"I suppose, though Thomas has never been so well-behaved." Sophia's rather serious assertion is met with gentle laughter. "It's true, unfortunately."

"I was wondering where the hell-child you mentioned is hiding."

"I must have left him on the airplane."

Just at that moment, Thomas trots up to them, and Paola takes a look behind him to see Arthur pounding on a lump of sand with his plastic shovel, frowning as it refuses to do as he wants; Thomas must have escaped while her son busied himself with his attempts to mold the world to his desires. The older boy goes not to his mother, but to Paola, and it seems Arthur's seriousness is catching, from the way Thomas locks his grey-blue eyes on hers. "Miss Esposito," he begins, and proceeds as politely as he can manage, "I'd very much like your permission to marry Arthur."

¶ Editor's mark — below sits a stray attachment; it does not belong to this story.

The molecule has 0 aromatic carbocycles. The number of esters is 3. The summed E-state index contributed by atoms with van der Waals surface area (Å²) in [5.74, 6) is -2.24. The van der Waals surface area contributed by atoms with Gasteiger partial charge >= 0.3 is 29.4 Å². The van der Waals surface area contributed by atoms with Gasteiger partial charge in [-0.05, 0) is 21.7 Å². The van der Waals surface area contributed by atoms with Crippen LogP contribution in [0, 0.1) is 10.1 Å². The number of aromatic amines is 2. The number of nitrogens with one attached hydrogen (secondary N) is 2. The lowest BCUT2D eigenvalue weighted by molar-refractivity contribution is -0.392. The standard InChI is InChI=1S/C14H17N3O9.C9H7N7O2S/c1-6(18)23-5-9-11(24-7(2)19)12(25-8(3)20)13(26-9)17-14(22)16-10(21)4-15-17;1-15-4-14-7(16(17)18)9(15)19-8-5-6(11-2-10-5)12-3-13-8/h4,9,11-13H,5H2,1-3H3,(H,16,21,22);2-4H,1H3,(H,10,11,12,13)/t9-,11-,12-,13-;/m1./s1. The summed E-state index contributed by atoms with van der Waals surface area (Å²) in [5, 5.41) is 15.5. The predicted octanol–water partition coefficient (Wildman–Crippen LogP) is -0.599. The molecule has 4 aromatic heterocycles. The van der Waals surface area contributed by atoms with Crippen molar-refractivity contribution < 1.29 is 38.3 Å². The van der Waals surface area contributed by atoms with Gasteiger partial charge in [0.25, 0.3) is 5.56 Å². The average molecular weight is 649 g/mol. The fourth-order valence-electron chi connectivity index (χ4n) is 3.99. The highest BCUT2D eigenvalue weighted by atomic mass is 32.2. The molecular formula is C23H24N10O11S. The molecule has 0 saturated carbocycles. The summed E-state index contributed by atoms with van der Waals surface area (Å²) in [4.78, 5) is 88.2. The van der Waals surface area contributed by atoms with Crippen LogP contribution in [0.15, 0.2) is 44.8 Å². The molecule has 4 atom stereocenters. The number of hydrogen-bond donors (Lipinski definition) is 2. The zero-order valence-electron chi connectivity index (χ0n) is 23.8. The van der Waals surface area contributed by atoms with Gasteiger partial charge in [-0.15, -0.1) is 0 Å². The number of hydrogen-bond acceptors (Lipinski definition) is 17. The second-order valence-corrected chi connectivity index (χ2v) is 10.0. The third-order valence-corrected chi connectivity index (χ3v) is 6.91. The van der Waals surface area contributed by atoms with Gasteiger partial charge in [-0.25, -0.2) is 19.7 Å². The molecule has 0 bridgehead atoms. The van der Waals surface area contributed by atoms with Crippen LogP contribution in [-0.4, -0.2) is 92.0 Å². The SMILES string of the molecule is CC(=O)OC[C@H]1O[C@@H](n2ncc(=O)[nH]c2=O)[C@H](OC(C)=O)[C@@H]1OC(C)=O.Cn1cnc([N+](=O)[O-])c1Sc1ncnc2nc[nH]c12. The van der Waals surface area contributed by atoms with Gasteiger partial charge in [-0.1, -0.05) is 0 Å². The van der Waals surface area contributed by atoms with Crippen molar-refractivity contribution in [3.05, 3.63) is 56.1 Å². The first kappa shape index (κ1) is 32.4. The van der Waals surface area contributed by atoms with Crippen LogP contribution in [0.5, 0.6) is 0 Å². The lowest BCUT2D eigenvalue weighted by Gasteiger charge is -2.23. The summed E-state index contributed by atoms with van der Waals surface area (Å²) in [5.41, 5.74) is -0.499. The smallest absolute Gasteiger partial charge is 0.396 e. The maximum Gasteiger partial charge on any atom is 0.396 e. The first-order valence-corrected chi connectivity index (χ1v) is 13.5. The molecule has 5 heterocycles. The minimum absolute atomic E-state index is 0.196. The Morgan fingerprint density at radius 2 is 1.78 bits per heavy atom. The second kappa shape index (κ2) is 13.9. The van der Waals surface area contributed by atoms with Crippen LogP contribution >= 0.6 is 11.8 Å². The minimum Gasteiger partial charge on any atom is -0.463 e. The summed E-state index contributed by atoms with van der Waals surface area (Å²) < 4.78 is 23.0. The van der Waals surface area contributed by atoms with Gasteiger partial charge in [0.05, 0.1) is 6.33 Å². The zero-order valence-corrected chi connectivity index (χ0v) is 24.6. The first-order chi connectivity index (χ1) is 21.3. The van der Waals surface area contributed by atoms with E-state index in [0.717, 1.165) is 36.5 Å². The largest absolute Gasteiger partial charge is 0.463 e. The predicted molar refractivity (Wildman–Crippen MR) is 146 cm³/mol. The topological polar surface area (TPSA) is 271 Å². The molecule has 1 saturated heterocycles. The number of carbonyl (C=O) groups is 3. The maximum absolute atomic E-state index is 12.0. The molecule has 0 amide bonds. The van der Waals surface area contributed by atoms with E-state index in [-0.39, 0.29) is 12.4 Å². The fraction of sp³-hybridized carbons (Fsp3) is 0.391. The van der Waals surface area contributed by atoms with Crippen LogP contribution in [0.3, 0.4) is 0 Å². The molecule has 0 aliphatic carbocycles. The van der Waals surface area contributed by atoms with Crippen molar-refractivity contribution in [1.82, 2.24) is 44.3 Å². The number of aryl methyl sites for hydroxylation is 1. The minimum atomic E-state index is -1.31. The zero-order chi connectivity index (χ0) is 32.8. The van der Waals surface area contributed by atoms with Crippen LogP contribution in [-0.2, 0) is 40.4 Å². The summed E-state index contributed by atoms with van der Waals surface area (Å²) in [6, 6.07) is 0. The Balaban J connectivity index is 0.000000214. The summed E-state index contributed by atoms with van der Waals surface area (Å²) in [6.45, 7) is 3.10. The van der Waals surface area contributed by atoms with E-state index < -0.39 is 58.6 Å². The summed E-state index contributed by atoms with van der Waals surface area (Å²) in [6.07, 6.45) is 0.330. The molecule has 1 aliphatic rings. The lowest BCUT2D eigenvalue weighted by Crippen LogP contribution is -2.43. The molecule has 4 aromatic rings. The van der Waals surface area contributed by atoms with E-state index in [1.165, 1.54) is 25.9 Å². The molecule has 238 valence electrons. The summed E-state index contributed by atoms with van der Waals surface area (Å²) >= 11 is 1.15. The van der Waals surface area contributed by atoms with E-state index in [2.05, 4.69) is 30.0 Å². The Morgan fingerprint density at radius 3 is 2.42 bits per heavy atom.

Both mothers' eyebrows go up, and Paola's mouth twitches. "He's a little young for marriage, Mr. Eames," she tells him, "and in my opinion so are you."

"That's all right. I meant when we're older, anyway."

Paola shoots Sophia a glance, revealing amusement in the depths of her dark eyes. Sophia is amused as well, though Lord Eames would be having fits if he could hear his son. "Wouldn't you rather marry a girl of good breeding?" she asks him, something of a joke between herself and Paola.

Thomas makes a face, nose scrunched and his tongue stuck from his mouth for a moment. "No. I want to marry Arthur."

The mothers share another glance, and it's all Paola can do to keep from laughing. Finally, Sophia saves the day by replying to her son with the utmost gravity. "The only thing to do, then, is to have you betrothed."

"What does that mean?"